Party For A Purpose

A fundraiser for the American Cancer Society

Project Description

Party for a Purpose was fundraiser held to support the American Cancer Society (ACS), a 501-C charity focused on cancer research and furthering technological advancements in the cancer fighting practices. Our group decided to fundraise for ACS as we have all been touched in some unique way by cancer. 

Party for a Purpose was a social gathering/party hosted at Four Shadows Tavern & Grill (2758 N Ashland Ave, Chicago, IL 60614) from 4-7 p.m. on February 24, 2024. Our group sold drink package wristbands for $45 each, and patrons took advantage of complementary beverages throughout the event. From each wristband sale, $25 went to the bar and $20 was donated to the ACS. 

Additional revenue streams for our fundraiser included online donations shared through social media posts and raffle ticket sales for those in attendance. Raffle tickets were sold for $5 each or 5 for $20. All raffle items were donations – zero cost to our group. Raffles included: 

  • Blue Yeti soft sided cooler 
  • Corona cooler and swag set (2) 
  • Whiskey basket 
  • Wine basket 
  • Victoria grill tool set 
  • Corona cornhole set. 
  • $50 gift card for Chicago Park District Golf 
  • Tequila set of 3 bottles. 
  • Misc. liquor “grab bags” (2) 

Description of Charity 

Most of us have lost friends and family to cancer too soon. The American Cancer Society is an organization known for its dedicated history in the fight against cancer. Originally founded in 1913, the ACS gained recognition as an organization with an unrelenting commitment to fighting cancer. For many years, cancer diagnosis was a death sentence. Through advances in research and care, this reality has changed for many from bleakness to hope, and the ACS has led the fight. The American Cancer Society diligently spreads awareness of the disease and funds life-saving research. Today the ACS has evolved into champions of research, support, and advocacy. They are an organization that upholds values of integrity, compassion, courage, determination, and diversity. 

Factual Analysis of Success 

Our goal was to raise $2000 for the American Cancer Society and have a fun time with the process and event. We estimated that each of our five team members could average about eight guests to attend the in-person event, which would provide us with an estimated $800 in wristband revenue for the ACS. With 40 people in attendance, we estimated that if each person bought one raffle ticket, we could count on $200 from the raffle going to the ACS. We determined that our online revenue stream would be about 25% higher than our wristband sales, due to the ease of donation and the frequency of opportunity to donate. Our lowest estimate for the fundraiser was $1000, half of our goal, to account for low attendance due to travel or weather.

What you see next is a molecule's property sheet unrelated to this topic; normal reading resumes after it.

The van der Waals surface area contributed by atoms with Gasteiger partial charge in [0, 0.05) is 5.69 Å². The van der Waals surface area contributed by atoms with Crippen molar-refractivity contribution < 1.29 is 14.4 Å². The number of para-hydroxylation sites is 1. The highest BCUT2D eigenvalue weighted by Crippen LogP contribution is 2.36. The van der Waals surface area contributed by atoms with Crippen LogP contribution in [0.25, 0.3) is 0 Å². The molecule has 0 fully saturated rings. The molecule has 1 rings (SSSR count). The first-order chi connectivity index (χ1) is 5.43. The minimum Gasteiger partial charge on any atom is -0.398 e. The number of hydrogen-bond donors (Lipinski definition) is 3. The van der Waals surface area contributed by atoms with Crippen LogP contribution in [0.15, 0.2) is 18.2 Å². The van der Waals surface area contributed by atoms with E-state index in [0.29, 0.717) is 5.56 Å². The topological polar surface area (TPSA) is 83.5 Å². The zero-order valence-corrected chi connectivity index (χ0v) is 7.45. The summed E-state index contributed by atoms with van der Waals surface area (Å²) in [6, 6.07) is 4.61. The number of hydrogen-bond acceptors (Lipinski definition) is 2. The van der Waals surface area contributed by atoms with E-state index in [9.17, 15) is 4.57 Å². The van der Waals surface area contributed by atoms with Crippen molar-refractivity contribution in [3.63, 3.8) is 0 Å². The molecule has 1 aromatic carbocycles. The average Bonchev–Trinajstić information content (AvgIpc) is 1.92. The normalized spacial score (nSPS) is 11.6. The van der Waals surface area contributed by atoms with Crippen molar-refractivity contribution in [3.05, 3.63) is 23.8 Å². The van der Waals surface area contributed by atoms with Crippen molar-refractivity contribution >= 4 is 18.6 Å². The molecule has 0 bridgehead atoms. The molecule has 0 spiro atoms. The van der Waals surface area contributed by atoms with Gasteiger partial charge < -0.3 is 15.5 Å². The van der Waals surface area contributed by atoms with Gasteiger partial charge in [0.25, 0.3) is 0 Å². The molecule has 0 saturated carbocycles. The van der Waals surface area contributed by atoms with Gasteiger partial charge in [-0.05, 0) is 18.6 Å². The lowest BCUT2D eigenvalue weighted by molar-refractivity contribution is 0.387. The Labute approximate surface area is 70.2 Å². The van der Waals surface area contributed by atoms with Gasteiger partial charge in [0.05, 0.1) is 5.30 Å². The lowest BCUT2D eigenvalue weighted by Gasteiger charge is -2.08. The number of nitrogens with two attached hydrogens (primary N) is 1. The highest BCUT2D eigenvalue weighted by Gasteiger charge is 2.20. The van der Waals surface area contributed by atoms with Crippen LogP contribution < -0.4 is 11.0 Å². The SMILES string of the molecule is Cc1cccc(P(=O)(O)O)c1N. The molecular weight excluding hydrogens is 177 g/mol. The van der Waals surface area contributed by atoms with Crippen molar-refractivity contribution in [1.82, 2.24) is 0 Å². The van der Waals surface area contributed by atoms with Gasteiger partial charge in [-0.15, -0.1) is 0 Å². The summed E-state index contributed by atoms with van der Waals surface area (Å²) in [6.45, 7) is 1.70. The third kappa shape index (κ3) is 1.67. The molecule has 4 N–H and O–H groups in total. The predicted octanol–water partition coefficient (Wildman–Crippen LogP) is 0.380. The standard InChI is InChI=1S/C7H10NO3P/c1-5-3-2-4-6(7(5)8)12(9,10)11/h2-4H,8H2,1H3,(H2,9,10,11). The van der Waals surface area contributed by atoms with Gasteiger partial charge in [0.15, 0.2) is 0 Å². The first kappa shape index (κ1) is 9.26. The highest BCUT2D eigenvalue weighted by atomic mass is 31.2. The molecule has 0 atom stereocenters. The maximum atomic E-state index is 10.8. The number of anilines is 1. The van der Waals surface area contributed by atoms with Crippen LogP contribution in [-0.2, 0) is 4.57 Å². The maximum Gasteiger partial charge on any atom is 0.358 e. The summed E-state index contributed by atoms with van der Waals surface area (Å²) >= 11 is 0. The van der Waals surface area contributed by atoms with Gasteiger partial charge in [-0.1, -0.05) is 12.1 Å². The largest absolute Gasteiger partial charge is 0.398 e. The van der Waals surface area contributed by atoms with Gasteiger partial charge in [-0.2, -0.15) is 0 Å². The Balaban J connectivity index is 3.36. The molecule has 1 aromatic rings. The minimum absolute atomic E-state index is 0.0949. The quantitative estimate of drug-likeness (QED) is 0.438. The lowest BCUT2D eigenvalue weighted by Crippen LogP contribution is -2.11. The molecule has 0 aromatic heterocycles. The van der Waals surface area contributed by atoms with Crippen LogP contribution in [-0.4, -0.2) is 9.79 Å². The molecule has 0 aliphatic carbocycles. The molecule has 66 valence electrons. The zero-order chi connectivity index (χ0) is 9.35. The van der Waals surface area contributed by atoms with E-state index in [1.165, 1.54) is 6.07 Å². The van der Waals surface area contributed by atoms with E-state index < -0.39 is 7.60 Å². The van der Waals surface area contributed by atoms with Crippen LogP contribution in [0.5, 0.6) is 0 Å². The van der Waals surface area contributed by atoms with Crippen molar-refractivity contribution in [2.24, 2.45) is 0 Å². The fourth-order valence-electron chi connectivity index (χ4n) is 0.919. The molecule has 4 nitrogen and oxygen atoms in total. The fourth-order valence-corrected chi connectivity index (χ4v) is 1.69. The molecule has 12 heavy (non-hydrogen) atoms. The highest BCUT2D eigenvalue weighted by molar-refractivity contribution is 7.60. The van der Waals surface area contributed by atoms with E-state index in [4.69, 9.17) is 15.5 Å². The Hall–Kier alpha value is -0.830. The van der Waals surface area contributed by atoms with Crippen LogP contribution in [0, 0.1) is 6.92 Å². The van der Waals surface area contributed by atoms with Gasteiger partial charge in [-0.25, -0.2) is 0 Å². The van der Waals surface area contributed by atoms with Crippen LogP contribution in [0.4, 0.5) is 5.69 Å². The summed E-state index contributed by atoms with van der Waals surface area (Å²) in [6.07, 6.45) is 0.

We were pleasantly surprised to exceed our goal of $2000 by raising $5,249 for the American Cancer Society! Our in-person attendance exceeded our estimate by 50% with 60 people in attendance that purchased wristbands. Our raffle exceeded our goal by more than 300% and our online donations were almost 400% more than our estimate.  

Best of all, we were able to mingle with some of our online classmates and professor. One of our teammates drove more than 600 miles one way to attend! 

Revenue breakdown 


Lessons Learned 

Here are our top three things we wish we had thought of in preparation for this project: 

Raffle Ticket Counting 

  • We were unable to pinpoint how many raffle tickets we had sold. We estimated based on revenue.  
  • Take note of the number of the first raffle ticket sold, and the last. The difference is how many you sold. 

Patrons With Disabilities 

  • We did not account for guests needing an ADA compliant venue. 
  • Luckily, we knew in advance and had the guest bring a separate chair that was comfortable for them. 
  • We recommend hosting at an ADA complaint venue, or adding this to your risk plan to know how you will adjust when needed. 

“What is covered in the drink deal?” (Details matter!) 

  • This question was asked a lot. 
  • Print out flyers or have the bar project the deal on a TV. 
  • Put flyers on various tables and sections of the bar for patrons to easy reference. 

Best Practices 

  • Consolidate payment links to limit confusion. 
  • Monitor attendance and engagement. 
  • We had many more patrons come out than expected. 
  • We were aware of the flow of the bar and seamlessly took over more space. 
  • Store reports in a shared database such as Microsoft Teams so everyone can access and review changes in real time to documents. 
  • Keep open communication and collaboration with your team. 
  • If no one knows you’re struggling, they do not know how to help. 
  • Speak up with ideas and challenges. 

Event Photos